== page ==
It was a tough assignment to command the spotlight at the Australian Open this year, what with Stanislas Wawrinka belting his way to his first Grand Slam title, Rafael Nadal staggering out of Melbourne with a bad back, a spate of stirring upsets on the women’s side—including Serena Williams’ shocking defeat—and yet another Roger vs. Rafa clash.
Meanwhile, Novak Djokovic got lost in the shuffle. Oh, the world No. 2 collected a measure of headlines and interviews—how could he not? But much of the attention centered less on Djokovic than on his new coach, media magnet Boris Becker. In some ways, Djokovic seemed like the forgotten man at this major. He was the guy everybody took for granted, but not necessarily in a good way.
It was weird, given what Djokovic and the tournament had meant to each other. He was not just the defending champ, he was gunning for his fourth consecutive title and riding a 28-match win streak that was finally halted by Wawrinka in the quarterfinals, in reprisal of their epic clash in 2013, the one that Djokovic won.
The frustrating end to Djokovic’s defense also highlighted, for anyone who cared to look, a larger and perhaps more puzzling dilemma: Djokovic has now lost at seven of the last eight majors.
It would be one thing if those seven defeats ended with Djokovic outplayed by a peer whose game he was hard put to solve, or unexpectedly upset in a fourth round here, a quarterfinal there. But the astonishing thing is that Djokovic, the pile-driving baseliner who has won 15 of his 31 matches with Federer and who as recently as 2012 had a seven-match winning streak against Nadal, has been looking, acting, and playing like a champ. The only thing he hasn’t done is win.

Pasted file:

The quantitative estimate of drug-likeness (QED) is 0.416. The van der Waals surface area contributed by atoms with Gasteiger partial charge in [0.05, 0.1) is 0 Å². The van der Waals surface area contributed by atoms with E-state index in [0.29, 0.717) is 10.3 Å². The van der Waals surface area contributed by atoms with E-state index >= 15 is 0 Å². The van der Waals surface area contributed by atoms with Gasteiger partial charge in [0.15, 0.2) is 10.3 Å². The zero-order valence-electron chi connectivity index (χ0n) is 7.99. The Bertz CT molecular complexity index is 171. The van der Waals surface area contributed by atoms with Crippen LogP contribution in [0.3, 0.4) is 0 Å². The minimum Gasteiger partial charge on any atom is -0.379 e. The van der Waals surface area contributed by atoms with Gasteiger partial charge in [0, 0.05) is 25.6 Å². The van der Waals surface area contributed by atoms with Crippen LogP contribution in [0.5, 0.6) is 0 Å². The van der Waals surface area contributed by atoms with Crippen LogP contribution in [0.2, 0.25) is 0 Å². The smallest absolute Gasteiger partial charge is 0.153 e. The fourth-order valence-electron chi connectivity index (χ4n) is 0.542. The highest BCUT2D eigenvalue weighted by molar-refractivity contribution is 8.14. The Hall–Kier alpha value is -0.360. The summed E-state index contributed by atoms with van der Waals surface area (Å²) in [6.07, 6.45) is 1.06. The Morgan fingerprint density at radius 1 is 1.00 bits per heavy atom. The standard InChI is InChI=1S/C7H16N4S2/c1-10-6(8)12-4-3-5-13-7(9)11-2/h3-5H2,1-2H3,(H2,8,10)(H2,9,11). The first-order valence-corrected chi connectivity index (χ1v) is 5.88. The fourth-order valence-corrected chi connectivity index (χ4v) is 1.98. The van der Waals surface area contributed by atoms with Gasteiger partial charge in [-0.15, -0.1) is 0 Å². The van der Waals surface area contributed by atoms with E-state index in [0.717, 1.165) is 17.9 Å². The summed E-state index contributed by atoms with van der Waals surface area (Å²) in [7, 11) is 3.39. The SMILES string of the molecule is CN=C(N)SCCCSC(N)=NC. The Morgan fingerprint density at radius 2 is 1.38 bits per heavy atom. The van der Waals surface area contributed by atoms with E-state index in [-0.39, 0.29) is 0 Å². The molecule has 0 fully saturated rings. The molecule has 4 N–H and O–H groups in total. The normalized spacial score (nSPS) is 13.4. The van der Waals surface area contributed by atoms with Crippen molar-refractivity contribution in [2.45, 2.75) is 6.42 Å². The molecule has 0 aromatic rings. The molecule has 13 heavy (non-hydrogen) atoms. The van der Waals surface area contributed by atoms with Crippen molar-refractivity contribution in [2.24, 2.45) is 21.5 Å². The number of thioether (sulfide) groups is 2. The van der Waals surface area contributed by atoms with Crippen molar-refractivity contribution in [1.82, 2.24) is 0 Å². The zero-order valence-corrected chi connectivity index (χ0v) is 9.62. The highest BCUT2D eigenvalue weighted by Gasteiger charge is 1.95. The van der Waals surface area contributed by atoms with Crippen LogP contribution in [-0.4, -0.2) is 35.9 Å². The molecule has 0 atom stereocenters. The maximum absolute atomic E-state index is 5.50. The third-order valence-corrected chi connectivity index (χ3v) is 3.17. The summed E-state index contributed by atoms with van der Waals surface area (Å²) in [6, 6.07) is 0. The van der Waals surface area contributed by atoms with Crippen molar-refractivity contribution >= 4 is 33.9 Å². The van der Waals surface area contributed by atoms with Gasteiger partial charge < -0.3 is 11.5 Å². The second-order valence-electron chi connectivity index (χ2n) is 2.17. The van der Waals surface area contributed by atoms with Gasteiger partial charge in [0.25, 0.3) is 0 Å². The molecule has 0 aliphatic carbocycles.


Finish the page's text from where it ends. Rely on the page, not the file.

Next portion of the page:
Djokovic is a truly great player; the most convincing proof of it is his record against his cohorts in the “Big Four.” Has there ever been a player so good, whose failures over the course of about two years are so difficult to explain?
One thing we know for sure: Whatever is going on with Djokovic, it has little to do with forehands and backhands. He doesn’t have a nemesis, or some extra-technical weakness, like poor mobility or sub-par stamina or focus. This guy does everything exceptionally well, until he doesn’t. And that “doesn’t” tends to kick in when it could just as easily go the other way.
It’s hard to say that Djokovic was out-played in many of those seven losses. The other guy often won because of a hiccup. A moment’s inattention. He won because somebody must, just like plucking petals in the “she loves me, she loves me not” game always leaves the love-struck hero with one answer or the other.